Bob Stannard: There is no superior race; just superior people


Who do you know who would sacrifice everything for justice for all?

I was born in 1951. I grew up listening to The Kingston Trio's "MTA"; Spike Jones' "Der Fuehrer's Face" and Woody Woodbury. Elvis came along later only to be dwarfed by The Beatles. Then came The Rolling Stones, Joe Cocker, Ten Years After, Pink Floyd and many others.

My grandmother, Thyra "Nanny" Erk, gave me my first harmonica when I was 10; a Hohner Echo Harmonica. I had no idea how to play it so I just walked around the house breathing in and out on this handy little machine making melodic sounds (more or less) wherever I went. When the British Invasion hit I lost interest in this instrument and decided at the age of eleven that drums were for me as I was going to be the next Ringo Starr.

In between "She Loves You" and "Dark Side of the Moon" I discovered Blues. Over the years I've been asked how I got into the Blues being a white kid from the whitest state. At 14 I would sneak out of our house in South Dorset; hop on my one-speed bike that you pushed the pedals backwards to stop and ride to the Equinox Hotel.

In 1965 The Equinox was waning and closed in 1969. I rode down to hang out with the black employees who stayed in dismal housing across the street from hotel. During the day they dressed up in fancy clothes and looked magnificent, but after work, they changed into their dirty, tattered clothes.

They sang music unknown to me as they passed around a bottle of whiskey. It was here where I heard a harmonica being played by a man who knew how to play. I've never forgotten that experience.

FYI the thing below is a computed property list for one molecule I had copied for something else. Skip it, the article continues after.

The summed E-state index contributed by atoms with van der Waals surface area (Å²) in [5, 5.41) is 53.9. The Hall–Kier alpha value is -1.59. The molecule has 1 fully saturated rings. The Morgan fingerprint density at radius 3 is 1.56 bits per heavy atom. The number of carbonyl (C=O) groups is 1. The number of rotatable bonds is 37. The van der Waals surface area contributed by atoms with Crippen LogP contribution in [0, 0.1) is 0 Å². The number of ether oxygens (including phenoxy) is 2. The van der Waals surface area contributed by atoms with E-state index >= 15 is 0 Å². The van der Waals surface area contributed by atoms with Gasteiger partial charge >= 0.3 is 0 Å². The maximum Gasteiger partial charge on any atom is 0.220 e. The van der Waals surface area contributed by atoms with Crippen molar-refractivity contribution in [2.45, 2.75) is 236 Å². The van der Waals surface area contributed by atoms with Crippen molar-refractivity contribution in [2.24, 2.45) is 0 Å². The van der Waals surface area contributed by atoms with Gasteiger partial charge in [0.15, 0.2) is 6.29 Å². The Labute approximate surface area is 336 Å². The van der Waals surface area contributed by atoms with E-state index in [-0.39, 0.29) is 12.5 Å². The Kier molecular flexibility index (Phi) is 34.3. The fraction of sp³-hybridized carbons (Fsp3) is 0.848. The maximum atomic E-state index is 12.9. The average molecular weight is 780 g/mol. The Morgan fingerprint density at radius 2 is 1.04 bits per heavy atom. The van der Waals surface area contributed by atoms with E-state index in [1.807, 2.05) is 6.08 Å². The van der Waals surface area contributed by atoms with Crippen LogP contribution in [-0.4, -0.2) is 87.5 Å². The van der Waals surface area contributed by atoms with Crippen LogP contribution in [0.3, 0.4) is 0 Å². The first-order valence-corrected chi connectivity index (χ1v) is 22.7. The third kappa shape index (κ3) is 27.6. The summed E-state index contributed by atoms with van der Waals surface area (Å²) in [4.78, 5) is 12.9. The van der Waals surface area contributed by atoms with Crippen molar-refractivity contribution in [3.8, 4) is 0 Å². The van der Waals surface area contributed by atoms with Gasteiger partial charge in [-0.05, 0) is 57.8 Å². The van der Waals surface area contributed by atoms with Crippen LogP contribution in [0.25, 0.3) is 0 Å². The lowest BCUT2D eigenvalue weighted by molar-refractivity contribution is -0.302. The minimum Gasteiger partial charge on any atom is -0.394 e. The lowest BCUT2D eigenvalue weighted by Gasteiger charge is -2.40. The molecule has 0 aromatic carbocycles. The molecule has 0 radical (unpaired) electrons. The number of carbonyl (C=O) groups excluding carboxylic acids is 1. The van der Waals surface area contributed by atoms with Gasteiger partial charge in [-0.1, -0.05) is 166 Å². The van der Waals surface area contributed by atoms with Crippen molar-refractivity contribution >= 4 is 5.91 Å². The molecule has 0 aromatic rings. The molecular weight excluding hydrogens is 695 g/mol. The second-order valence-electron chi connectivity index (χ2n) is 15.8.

Last night my wife, Alison, and I watched "What Happened, Miss Simone"; a documentary on the life of Jazz singer, Nina Simone. Born Eunice Kathleen Waymon in Tryon, North Carolina on February 21st, 1933, Nina Simone was a savant. A self-taught pianist at the age of three she went on to change the world. She had hoped to be the first, black woman to play classical music, but life got in the way.

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Around the time I was pedaling a small bike to go hang out with hotel employees, Nina Simone was morphing from being one of the nation's premier Jazz/Soul singers to an outspoken, black, woman, activist.

When racists bombed a church and killed Medgar Evans and four little black girls, Nina Simone's life also exploded. She immersed herself into the Civil Rights movement. She wrote "Mississippi Goddam," which was not only banned from the airwaves in the South, it also got her banned from most clubs. Not being able to find work she left America to live in Africa and Europe. Everyone, including her abusive husband/manager, was telling her to be more like Aretha Franklin and ditch the activist thing.

She was more passionate about justice than her music. She risked it all; her music; her fame and fortune and many of her friends, to stand up for what she believed in; liberty and freedom for ALL people.

Like many black activists of the '60's Simone paid a heavy price for standing her ground.

Those who were raised with a strong sense of right and wrong know what's important and how to respond to injustice. Nina Simone was one of those rare people who was beyond brilliant. She was a genius; a natural born talent who, after receiving a full scholarship to Juilliard, was denied admission to the prestigious Curtis Institute of Music because of the color of her skin.

We'd like to believe that things have changed since the '60s and that our issues with race in America are resolved, but they are not. If anything, under our current president, it seems like things are getting worse. It's sad to watch and makes me yearn for Nina Simone.

Bob Stannard writes a regular column for the Journal.


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